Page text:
It’s My Menopause And I’ve Earned It: Why I Don’t Believe Women Should ‘Evolve’ Out Of Menopause
I’m going to be entering menopause soon. I don’t feel melancholy about this. I’m actually excited about aging, and yes, I realize that this goes against every societal norm that is shoved down our throats at any given moment, that women who are older should be lamenting the passing of their youth and that I should be spending my days gazing into hand mirrors and wiping away tears that fall from my crow’s foot embellished eyes. We are supposed to fear getting older and menopause. We are supposed to think that this is the beginning of the end, that with every passing year our value as women and as humans is diminished until we are left forgotten and discarded, our only company the memories of our glorious youth and if we are lucky, a spouse or partner who is celebrated for his age by being referred to as a “silver fox.”
I adore and respectÂ Aarathi Prasad and I find her brilliant and compelling and I have sort of this raging girl crush on her but her recent lecture at the Hay Festival is giving me a whole lot of concern:
Aarathi Prasad, the biologist and science writer, said humans had evolved the menopause so older women can look after young children.
The so-called grandmother hypothesis also argues that older women cannot have children to stop the generations competing with each other.
However this is no longer relevant in a world where older women continue to be healthy and there are resources for everyone. The presenter ofÂ Quest for Virgin Birth on BBC Radio 4Â said other mammals do not have the menopause and there is â€œno benefitâ€ to the condition.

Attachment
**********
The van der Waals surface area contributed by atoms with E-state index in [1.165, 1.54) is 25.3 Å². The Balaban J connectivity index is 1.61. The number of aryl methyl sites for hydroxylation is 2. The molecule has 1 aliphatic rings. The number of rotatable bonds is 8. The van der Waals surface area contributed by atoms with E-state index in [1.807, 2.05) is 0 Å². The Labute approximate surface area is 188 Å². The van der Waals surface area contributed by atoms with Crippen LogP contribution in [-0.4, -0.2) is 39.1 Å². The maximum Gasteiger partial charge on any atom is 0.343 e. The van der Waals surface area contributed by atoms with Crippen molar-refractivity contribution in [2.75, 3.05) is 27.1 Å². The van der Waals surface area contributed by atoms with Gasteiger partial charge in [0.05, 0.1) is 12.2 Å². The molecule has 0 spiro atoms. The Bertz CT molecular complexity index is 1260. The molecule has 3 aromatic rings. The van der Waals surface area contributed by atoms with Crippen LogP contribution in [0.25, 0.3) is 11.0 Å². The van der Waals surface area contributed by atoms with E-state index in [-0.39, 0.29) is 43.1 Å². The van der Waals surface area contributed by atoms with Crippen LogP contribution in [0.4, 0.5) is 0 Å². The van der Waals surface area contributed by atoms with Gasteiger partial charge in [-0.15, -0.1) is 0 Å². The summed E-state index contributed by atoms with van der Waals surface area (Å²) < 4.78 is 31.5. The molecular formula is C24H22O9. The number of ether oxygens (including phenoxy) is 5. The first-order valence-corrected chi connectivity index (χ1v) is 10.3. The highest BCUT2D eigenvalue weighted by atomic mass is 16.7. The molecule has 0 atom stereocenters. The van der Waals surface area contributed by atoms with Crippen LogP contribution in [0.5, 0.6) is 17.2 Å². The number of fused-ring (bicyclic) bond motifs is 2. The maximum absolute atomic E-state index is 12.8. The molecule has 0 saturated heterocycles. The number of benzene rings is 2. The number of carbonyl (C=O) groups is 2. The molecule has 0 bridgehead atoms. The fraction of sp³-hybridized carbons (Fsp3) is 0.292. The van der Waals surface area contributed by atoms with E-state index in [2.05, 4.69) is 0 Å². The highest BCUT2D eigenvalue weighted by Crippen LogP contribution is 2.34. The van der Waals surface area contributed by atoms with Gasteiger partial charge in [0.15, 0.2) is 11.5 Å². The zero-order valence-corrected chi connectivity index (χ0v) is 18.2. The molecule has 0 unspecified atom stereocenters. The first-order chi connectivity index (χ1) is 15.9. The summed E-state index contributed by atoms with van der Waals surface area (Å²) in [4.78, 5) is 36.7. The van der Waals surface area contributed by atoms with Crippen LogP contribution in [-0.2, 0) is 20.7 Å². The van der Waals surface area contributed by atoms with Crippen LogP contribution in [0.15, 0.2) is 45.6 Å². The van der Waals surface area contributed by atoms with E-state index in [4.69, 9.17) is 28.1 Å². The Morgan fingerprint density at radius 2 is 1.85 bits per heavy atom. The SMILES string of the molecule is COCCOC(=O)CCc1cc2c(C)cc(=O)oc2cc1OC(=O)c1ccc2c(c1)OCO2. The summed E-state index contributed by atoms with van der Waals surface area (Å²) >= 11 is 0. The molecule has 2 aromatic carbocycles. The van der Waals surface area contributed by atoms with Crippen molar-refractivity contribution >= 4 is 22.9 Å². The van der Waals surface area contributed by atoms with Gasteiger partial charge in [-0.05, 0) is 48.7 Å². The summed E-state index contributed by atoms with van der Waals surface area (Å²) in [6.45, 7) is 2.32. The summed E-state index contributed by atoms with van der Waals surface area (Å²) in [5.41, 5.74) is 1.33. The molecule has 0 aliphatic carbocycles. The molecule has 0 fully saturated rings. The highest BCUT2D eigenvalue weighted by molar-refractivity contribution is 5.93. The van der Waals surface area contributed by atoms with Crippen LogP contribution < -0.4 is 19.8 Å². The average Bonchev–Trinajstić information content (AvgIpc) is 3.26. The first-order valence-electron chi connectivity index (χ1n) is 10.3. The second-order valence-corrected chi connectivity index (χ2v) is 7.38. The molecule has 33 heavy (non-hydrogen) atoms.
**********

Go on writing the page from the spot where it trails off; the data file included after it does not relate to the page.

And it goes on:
â€œThe mood of scientists working on this and looking to the future is we will either technologically or scientifically evolve out of the menopause.â€
â€œIt is a health risk potentially and it is a real inescapable block on reproduction for one half of us â€“ the women, but not the men.
â€œIt is something that will probably be overcome.â€
Prasad, who was previously a cancer genetics researcher at Imperial College London, said ovarian failure should be treated the same as any other organ failure. She said that women are at greater risk of a number of diseases following the menopause such as breast and ovarian cancer. â€œIf you look to the future when we live to 100-years-old you are looking at half your life with no ovarian function.â€
Now, I can fully see where menopause is a health risk. I can agree that it’s biologically unfair that women have a sell-by date in order for which they can become pregnant. I have no issues with women who choose to become pregnant at a later age. It’s not my business when a woman decides to have children. I know that some women reach early onset menopause and this probably seems like a good idea to those people. But as a woman who is 43 and is sort of looking down the menopause tunnel, I can’t help but feel that trying to “cure” this condition is steering us into some brave new world ageist territory that further glorifies the “forever young” mentality of society. Other than the increased risk of certain forms of cancer, I have no desire to evolve out of my menopause or for science to develop a cure for it – I’ll happily see cures for ovarian and breast cancer but leave my menopause alone.